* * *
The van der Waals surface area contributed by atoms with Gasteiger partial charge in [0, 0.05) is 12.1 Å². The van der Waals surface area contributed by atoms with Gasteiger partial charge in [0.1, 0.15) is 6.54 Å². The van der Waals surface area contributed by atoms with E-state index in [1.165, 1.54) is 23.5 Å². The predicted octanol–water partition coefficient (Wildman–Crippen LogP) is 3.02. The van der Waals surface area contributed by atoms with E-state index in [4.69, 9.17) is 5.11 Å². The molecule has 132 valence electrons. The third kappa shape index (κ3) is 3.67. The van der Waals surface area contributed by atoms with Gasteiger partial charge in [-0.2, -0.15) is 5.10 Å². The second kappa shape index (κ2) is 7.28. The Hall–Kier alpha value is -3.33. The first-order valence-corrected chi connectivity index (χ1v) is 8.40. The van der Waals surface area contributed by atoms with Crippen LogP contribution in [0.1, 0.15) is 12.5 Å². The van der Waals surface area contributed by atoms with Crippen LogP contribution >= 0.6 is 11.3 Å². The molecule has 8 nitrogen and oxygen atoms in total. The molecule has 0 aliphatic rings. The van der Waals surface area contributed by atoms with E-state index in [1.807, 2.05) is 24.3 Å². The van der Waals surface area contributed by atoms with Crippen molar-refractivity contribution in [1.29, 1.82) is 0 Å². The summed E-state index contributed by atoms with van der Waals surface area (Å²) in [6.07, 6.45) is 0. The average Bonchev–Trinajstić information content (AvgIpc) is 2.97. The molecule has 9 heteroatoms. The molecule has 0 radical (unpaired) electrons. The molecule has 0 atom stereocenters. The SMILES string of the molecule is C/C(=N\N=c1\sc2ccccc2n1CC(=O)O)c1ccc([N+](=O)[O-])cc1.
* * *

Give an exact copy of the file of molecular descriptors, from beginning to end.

The van der Waals surface area contributed by atoms with Gasteiger partial charge in [0, 0.05) is 12.1 Å². The van der Waals surface area contributed by atoms with Gasteiger partial charge in [0.1, 0.15) is 6.54 Å². The van der Waals surface area contributed by atoms with E-state index in [1.165, 1.54) is 23.5 Å². The predicted octanol–water partition coefficient (Wildman–Crippen LogP) is 3.02. The van der Waals surface area contributed by atoms with E-state index in [4.69, 9.17) is 5.11 Å². The molecule has 132 valence electrons. The third kappa shape index (κ3) is 3.67. The van der Waals surface area contributed by atoms with Gasteiger partial charge in [-0.2, -0.15) is 5.10 Å². The second kappa shape index (κ2) is 7.28. The Hall–Kier alpha value is -3.33. The first-order valence-corrected chi connectivity index (χ1v) is 8.40. The van der Waals surface area contributed by atoms with Crippen LogP contribution in [0.1, 0.15) is 12.5 Å². The van der Waals surface area contributed by atoms with Crippen LogP contribution >= 0.6 is 11.3 Å². The molecule has 8 nitrogen and oxygen atoms in total. The molecule has 0 aliphatic rings. The van der Waals surface area contributed by atoms with E-state index in [1.807, 2.05) is 24.3 Å². The van der Waals surface area contributed by atoms with Crippen molar-refractivity contribution in [1.29, 1.82) is 0 Å². The summed E-state index contributed by atoms with van der Waals surface area (Å²) in [6.07, 6.45) is 0. The average Bonchev–Trinajstić information content (AvgIpc) is 2.97. The molecule has 9 heteroatoms. The molecule has 0 radical (unpaired) electrons. The molecule has 0 atom stereocenters. The SMILES string of the molecule is C/C(=N\N=c1\sc2ccccc2n1CC(=O)O)c1ccc([N+](=O)[O-])cc1.